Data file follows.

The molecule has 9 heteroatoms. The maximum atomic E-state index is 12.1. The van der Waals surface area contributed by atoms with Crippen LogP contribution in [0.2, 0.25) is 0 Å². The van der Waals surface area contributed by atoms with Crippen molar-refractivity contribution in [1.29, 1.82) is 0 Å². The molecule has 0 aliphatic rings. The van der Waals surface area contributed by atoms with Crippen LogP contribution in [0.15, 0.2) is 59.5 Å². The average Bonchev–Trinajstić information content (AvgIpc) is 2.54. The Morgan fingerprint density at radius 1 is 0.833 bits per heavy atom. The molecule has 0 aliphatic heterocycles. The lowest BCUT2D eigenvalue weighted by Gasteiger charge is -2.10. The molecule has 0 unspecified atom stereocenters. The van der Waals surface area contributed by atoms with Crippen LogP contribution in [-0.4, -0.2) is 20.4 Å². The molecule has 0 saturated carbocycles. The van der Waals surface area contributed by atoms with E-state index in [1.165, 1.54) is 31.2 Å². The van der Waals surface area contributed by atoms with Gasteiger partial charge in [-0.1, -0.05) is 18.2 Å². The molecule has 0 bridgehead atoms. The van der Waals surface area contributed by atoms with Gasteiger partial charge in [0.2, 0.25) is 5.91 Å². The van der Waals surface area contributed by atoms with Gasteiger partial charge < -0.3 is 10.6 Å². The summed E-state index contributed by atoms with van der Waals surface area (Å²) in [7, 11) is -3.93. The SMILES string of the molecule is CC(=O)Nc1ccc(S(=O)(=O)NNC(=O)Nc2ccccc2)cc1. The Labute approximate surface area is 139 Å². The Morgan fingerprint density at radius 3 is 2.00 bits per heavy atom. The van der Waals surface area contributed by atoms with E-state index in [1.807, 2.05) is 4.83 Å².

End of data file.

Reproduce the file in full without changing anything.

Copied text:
The molecule has 9 heteroatoms. The maximum atomic E-state index is 12.1. The van der Waals surface area contributed by atoms with Crippen LogP contribution in [0.2, 0.25) is 0 Å². The van der Waals surface area contributed by atoms with Crippen molar-refractivity contribution in [1.29, 1.82) is 0 Å². The molecule has 0 aliphatic rings. The van der Waals surface area contributed by atoms with Crippen LogP contribution in [0.15, 0.2) is 59.5 Å². The average Bonchev–Trinajstić information content (AvgIpc) is 2.54. The Morgan fingerprint density at radius 1 is 0.833 bits per heavy atom. The molecule has 0 aliphatic heterocycles. The lowest BCUT2D eigenvalue weighted by Gasteiger charge is -2.10. The molecule has 0 unspecified atom stereocenters. The van der Waals surface area contributed by atoms with Crippen LogP contribution in [-0.4, -0.2) is 20.4 Å². The molecule has 0 saturated carbocycles. The van der Waals surface area contributed by atoms with E-state index in [1.165, 1.54) is 31.2 Å². The van der Waals surface area contributed by atoms with Gasteiger partial charge in [-0.1, -0.05) is 18.2 Å². The molecule has 0 bridgehead atoms. The van der Waals surface area contributed by atoms with Gasteiger partial charge in [0.2, 0.25) is 5.91 Å². The van der Waals surface area contributed by atoms with Gasteiger partial charge < -0.3 is 10.6 Å². The summed E-state index contributed by atoms with van der Waals surface area (Å²) in [7, 11) is -3.93. The SMILES string of the molecule is CC(=O)Nc1ccc(S(=O)(=O)NNC(=O)Nc2ccccc2)cc1. The Labute approximate surface area is 139 Å². The Morgan fingerprint density at radius 3 is 2.00 bits per heavy atom. The van der Waals surface area contributed by atoms with E-state index in [1.807, 2.05) is 4.83 Å².